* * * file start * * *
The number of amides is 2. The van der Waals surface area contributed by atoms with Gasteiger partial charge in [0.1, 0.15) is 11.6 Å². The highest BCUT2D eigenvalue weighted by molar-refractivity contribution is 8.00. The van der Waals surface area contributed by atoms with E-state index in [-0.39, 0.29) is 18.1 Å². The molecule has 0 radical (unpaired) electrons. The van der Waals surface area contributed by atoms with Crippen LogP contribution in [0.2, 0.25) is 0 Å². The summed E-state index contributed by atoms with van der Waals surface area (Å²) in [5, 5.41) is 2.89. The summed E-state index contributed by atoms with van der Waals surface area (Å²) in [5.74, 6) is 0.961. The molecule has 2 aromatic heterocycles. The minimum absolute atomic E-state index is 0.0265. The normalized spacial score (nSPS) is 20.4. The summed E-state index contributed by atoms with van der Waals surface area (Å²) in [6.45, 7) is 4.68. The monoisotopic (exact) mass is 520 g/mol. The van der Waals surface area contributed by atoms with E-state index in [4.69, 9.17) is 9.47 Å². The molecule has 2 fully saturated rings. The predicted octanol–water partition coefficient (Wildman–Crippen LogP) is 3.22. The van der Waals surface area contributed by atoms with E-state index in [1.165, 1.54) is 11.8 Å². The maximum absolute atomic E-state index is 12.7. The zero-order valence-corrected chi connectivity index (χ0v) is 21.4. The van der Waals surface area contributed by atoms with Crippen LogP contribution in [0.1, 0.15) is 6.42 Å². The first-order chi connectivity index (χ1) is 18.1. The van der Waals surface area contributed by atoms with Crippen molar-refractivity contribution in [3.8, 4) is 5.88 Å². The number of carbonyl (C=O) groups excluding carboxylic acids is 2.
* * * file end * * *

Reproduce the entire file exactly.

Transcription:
The number of amides is 2. The van der Waals surface area contributed by atoms with Gasteiger partial charge in [0.1, 0.15) is 11.6 Å². The highest BCUT2D eigenvalue weighted by molar-refractivity contribution is 8.00. The van der Waals surface area contributed by atoms with E-state index in [-0.39, 0.29) is 18.1 Å². The molecule has 0 radical (unpaired) electrons. The van der Waals surface area contributed by atoms with Crippen LogP contribution in [0.2, 0.25) is 0 Å². The summed E-state index contributed by atoms with van der Waals surface area (Å²) in [5, 5.41) is 2.89. The summed E-state index contributed by atoms with van der Waals surface area (Å²) in [5.74, 6) is 0.961. The molecule has 2 aromatic heterocycles. The minimum absolute atomic E-state index is 0.0265. The normalized spacial score (nSPS) is 20.4. The summed E-state index contributed by atoms with van der Waals surface area (Å²) in [6.45, 7) is 4.68. The monoisotopic (exact) mass is 520 g/mol. The van der Waals surface area contributed by atoms with E-state index in [4.69, 9.17) is 9.47 Å². The molecule has 2 fully saturated rings. The predicted octanol–water partition coefficient (Wildman–Crippen LogP) is 3.22. The van der Waals surface area contributed by atoms with E-state index in [1.165, 1.54) is 11.8 Å². The maximum absolute atomic E-state index is 12.7. The zero-order valence-corrected chi connectivity index (χ0v) is 21.4. The van der Waals surface area contributed by atoms with Crippen LogP contribution in [0.1, 0.15) is 6.42 Å². The first-order chi connectivity index (χ1) is 18.1. The van der Waals surface area contributed by atoms with Crippen molar-refractivity contribution in [3.8, 4) is 5.88 Å². The number of carbonyl (C=O) groups excluding carboxylic acids is 2.